Homework, who doesn’t love it? So I start around this time every year for choosing my events for next year because it takes so long. As I mentioned, we didn’t do many trade shows when I first started. We did meetups. And that’s great because meetups are very useful but that gets you in front of maybe 20, 30, maybe 60 people.
You could do many, many meetups a month, but then you’re consistently on the road. If you do one event, like a large trade show, like an Oz Con or JavaOne or an AWS summit, you get in front of thousands more developers. Or some of the language specific events, you get more in front of those people over two or three days. So it’s actually better engagement in some cases.
What I learned as well was I get many, many requests. Even now, I get 20, 30 requests a quarter to sponsor the event for the coming months, for next month. So I need to kind of like have that decision made so I can also plan our activity, plan our meetups, plan our releases, but also plan downtime. What I’ve learned is don’t take vacation in May, June, September, October, now December thanks to Cube-Con.
Like there are certain months you just can’t take vacation. But if you have a plan, then you can actually like spread the love around the rest of the team so you actually get some downtime. So this is just a caveat to people who are organizing events, events that make it really difficult for me to buy in. No event on the website. No venue information. And my newest pet peeve is they will actually gate the PDF for the conference sponsorships.
If you put that there and make me have a phone call, I’m not going to sponsor it. I don’t have time to have 60, 70 phone calls a month to sponsor your event. Make it easy. Make it interesting for people to buy in to your conferences. Don’t gate that information. That’s just my small, little mini rant there. It’s because it’s bitten me this month.
So I’m not a sports person. I follow rugby, I’m from Ireland, that’s kind of what we do. I don’t play it, I love it. But what I have learned is that you need a conference playbook. And so, this was kind of our biggest step for us key to our three years was to have buy-in from the different teams. So we defined it as what we wanted to get from choosing this event.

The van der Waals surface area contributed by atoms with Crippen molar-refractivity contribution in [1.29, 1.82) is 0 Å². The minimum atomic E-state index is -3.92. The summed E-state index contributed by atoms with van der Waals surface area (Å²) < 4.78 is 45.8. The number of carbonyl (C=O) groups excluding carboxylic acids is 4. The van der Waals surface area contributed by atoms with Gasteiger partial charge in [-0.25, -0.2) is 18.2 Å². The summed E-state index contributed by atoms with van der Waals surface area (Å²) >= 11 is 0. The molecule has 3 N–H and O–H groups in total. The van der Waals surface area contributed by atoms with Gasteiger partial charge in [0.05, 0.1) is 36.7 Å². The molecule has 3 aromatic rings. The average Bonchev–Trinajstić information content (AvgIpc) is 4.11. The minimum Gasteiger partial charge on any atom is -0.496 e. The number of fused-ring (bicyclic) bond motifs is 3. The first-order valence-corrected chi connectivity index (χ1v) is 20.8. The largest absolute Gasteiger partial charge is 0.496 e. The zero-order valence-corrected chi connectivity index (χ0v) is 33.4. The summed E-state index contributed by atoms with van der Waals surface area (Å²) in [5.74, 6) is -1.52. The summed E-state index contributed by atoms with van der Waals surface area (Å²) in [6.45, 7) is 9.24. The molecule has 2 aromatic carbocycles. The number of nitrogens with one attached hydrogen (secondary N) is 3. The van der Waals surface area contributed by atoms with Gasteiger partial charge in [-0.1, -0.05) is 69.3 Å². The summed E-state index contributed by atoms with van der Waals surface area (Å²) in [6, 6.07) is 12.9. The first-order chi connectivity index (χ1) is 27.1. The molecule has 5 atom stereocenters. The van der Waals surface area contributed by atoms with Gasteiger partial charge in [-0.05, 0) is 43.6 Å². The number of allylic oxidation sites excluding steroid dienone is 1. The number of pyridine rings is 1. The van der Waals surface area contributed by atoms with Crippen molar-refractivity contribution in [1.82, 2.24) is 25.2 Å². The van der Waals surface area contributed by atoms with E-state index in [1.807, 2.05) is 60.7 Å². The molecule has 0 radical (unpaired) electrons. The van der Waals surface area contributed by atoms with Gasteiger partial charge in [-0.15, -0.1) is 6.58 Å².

And this was kind of a standard practice. We want to like explain our criteria for the following 12 months. So we looked at it 12 months in advance, we decided like what we needed to do to make this year successful for developer advocacy. What did we want to achieve over the coming 12 months to get in front of our community? And we worked with the different stakeholders. We wanted to show them the plan for the different territories, for the different verticals.
And how we did that was by actually like including them in the process. We try to include all the different decision makers, but also know that everybody has an opinion and there can be an awful lot of bike-shedding going on. So our team was the leader in this, which actually then put us at the forefront of showing that we are the leaders within the organization to make these decisions. And that actually helped solidify the role of the developer advocacy team, the community manager, but also the value of the community. So this was step one.
Step two was also like showing what the expected results were. So I’ve just listed some of the KPIs there. Again, what I mentioned yesterday, really one that I hadn’t thought about was recruiting. That’s a really good one because, as you mentioned today, like everybody here today is either recruiting or looking for a new role.
Perhaps we should actually look to do that in our booths going forward. How do we track that? Is it number of CVs? Is it number of submissions afterwards? I think that’s a new one that we could try and track. Is it the number of demos you want to do at the event or is it the number of lunch and learns afterwards? So defining these KPIs with these goals or objectives for the year ahead gets your team buy-in and gets the value of what the developer advocacynd the community team do for you.